Mass. sisters learn discipline of ballet

By Robin Kaminski
The Daily Item / April 2, 2011

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MARBLEHEAD, Mass.—Revered as an image of ethereal beauty and grace, ballet dancers project polish and poise as they effortlessly glide across the floor in a series of choreographed prances and leaps.

Many girls dream of pirouetting as a glamorous prima ballerina, to wear a frilly tutu and tiara and to fit into the dancer image.

Thirteen-year-old Nepheli Beos of Lynn is one of those girls.

Practicing her plies in front of a mirror, she intently studies her appearance, her posture and her moves as her instructor gazes on.

The Breed Middle School student began dancing six years ago at a Lynn studio at the request of her mother, Sunday, as a way to improve her posture. Last summer, she joined the Boston Ballet summer dance workshop at the Marblehead YMCA with her sister, Natalia, 11, and has since made a marked improvement in ballet.

"I started dancing here and I just got hooked," she said. "It gives me something to look up to."

Beos, clad in a pink leotard and white tights with her hair sharply pulled back into a bun, said dancing also gives her an outlet for the pain she has endured while being bullied at school.

"When I started ballet, I felt a lot better about myself and it allows me to pour my emotions into dance," she said. "When I get bullied, it just makes me want to dance even more."

Beos' mother, who gazed at her long-legged daughter in the naturally-lit, window-filled studio, praised the ballet school, saying it has given Nepheli the confidence to confront her bullies at school and has even empowered her to write an essay about her experiences.

"She has had a lot of bullying, they call her anorexic and they don't even know what that means yet," she said. "Ballet has become the highlight of her day, it boosts her confidence and morale and it's such a good experience for her."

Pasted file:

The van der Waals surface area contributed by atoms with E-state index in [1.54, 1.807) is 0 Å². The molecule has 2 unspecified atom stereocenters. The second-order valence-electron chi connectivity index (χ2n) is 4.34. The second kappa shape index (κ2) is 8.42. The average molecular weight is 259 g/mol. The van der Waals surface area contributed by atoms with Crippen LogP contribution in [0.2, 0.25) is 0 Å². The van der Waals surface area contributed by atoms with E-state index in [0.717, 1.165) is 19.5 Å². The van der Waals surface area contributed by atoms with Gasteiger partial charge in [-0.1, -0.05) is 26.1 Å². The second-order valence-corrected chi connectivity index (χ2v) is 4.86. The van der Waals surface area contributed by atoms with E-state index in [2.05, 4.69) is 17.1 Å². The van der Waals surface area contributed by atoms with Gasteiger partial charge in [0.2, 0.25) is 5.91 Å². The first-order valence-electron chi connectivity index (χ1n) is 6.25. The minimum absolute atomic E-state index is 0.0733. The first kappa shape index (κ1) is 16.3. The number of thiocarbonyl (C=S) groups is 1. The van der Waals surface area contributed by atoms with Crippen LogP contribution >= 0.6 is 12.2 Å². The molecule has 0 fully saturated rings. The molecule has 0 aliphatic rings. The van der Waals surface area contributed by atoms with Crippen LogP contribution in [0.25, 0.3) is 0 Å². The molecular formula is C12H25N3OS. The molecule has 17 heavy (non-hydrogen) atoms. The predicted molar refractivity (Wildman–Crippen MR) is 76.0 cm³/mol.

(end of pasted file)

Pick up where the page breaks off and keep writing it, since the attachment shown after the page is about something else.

Ballet dancing, however, is often mingled with the danger of injuries and other physical and mental health hazards. Vigorous training and practice are often obstacles dancers undertake to emerge as an effortless dancer who astounds audiences with beauty and talent. The psychological thriller, "Black Swan," invokes the images of a disturbed dancer who slowly loses her mind to the rigors of classical ballet.

Referencing the disturbed character played by Natalie Portman, Evelyn Cisneros-Legate, principal of the Boston Ballet School at the YMCA and former principal dancer with the San Francisco Ballet, said she has witnessed dancers over the course of her accomplished career fall victim to the darker side of ballet.

"You work so hard and are so focused and weight becomes the only thing that you can control," she said. "I was in that world and I knew many dancers who suffered from anorexia and bulimia, but those who were the most successful were the ones who had a healthy balance."

Long days spent exuding high amounts of energy twisting and turning into numerous poses and steps takes strength and is something that cannot be accomplished on a poor diet. Although students at the studio are taught to lead a balanced life, Legate said she was alarmed to notice a number of girls getting dizzy during practice.

As a result, she and her husband, Stephen Legate, also a former principal dancer with the San Francisco Ballet, quickly arranged for a nutrition seminar to teach the girls about the importance of leading a healthy lifestyle as a dancer.

"If you want to dance, you have to put the gas in," she said. "We work so hard to tell the girls how beautiful they are. It's a really, really important part of the whole philosophy of the Boston Ballet to empower each child with self-confidence and good nutrition and the joy of dance to properly nurture them."

Beos said she has experienced her daughters proclaiming that they are fat, but has repeatedly instilled in them that is okay to be themselves and to be happy with who they are. Ballet, she said, has only reinforced those morals.

"They are striving for perfection and are disciplined, but not in a bad way," she said. "They are striving to be a better person."


Information from: The Daily Item,